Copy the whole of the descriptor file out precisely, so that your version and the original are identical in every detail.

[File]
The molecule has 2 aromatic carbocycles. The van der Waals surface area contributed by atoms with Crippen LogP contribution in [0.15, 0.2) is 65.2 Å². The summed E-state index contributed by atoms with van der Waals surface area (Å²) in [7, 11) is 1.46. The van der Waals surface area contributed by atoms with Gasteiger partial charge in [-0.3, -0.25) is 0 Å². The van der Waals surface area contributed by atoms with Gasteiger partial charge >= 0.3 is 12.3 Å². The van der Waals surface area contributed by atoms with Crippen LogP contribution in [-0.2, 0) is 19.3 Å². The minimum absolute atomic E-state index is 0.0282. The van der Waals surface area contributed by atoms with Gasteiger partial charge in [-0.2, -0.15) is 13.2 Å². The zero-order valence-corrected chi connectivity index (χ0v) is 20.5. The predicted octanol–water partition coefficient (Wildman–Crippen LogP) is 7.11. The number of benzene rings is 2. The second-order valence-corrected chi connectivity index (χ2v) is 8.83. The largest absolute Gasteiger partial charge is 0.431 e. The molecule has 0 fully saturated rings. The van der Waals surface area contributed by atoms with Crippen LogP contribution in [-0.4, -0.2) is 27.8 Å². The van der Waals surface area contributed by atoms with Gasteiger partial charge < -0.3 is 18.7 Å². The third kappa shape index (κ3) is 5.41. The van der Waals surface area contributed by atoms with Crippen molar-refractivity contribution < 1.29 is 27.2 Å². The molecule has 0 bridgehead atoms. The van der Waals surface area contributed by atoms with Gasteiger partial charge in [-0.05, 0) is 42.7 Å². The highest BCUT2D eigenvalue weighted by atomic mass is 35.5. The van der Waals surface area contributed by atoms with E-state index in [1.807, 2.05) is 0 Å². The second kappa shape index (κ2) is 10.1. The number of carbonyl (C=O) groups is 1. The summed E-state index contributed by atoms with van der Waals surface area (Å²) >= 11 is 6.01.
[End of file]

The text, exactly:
The molecule has 2 aromatic carbocycles. The van der Waals surface area contributed by atoms with Crippen LogP contribution in [0.15, 0.2) is 65.2 Å². The summed E-state index contributed by atoms with van der Waals surface area (Å²) in [7, 11) is 1.46. The van der Waals surface area contributed by atoms with Gasteiger partial charge in [-0.3, -0.25) is 0 Å². The van der Waals surface area contributed by atoms with Gasteiger partial charge >= 0.3 is 12.3 Å². The van der Waals surface area contributed by atoms with Crippen LogP contribution in [-0.2, 0) is 19.3 Å². The minimum absolute atomic E-state index is 0.0282. The van der Waals surface area contributed by atoms with Gasteiger partial charge in [-0.2, -0.15) is 13.2 Å². The zero-order valence-corrected chi connectivity index (χ0v) is 20.5. The predicted octanol–water partition coefficient (Wildman–Crippen LogP) is 7.11. The number of benzene rings is 2. The second-order valence-corrected chi connectivity index (χ2v) is 8.83. The largest absolute Gasteiger partial charge is 0.431 e. The molecule has 0 fully saturated rings. The van der Waals surface area contributed by atoms with Crippen LogP contribution in [-0.4, -0.2) is 27.8 Å². The van der Waals surface area contributed by atoms with Gasteiger partial charge < -0.3 is 18.7 Å². The third kappa shape index (κ3) is 5.41. The van der Waals surface area contributed by atoms with Crippen molar-refractivity contribution < 1.29 is 27.2 Å². The molecule has 0 bridgehead atoms. The van der Waals surface area contributed by atoms with Gasteiger partial charge in [-0.05, 0) is 42.7 Å². The highest BCUT2D eigenvalue weighted by atomic mass is 35.5. The van der Waals surface area contributed by atoms with E-state index in [1.807, 2.05) is 0 Å². The second kappa shape index (κ2) is 10.1. The number of carbonyl (C=O) groups is 1. The summed E-state index contributed by atoms with van der Waals surface area (Å²) >= 11 is 6.01.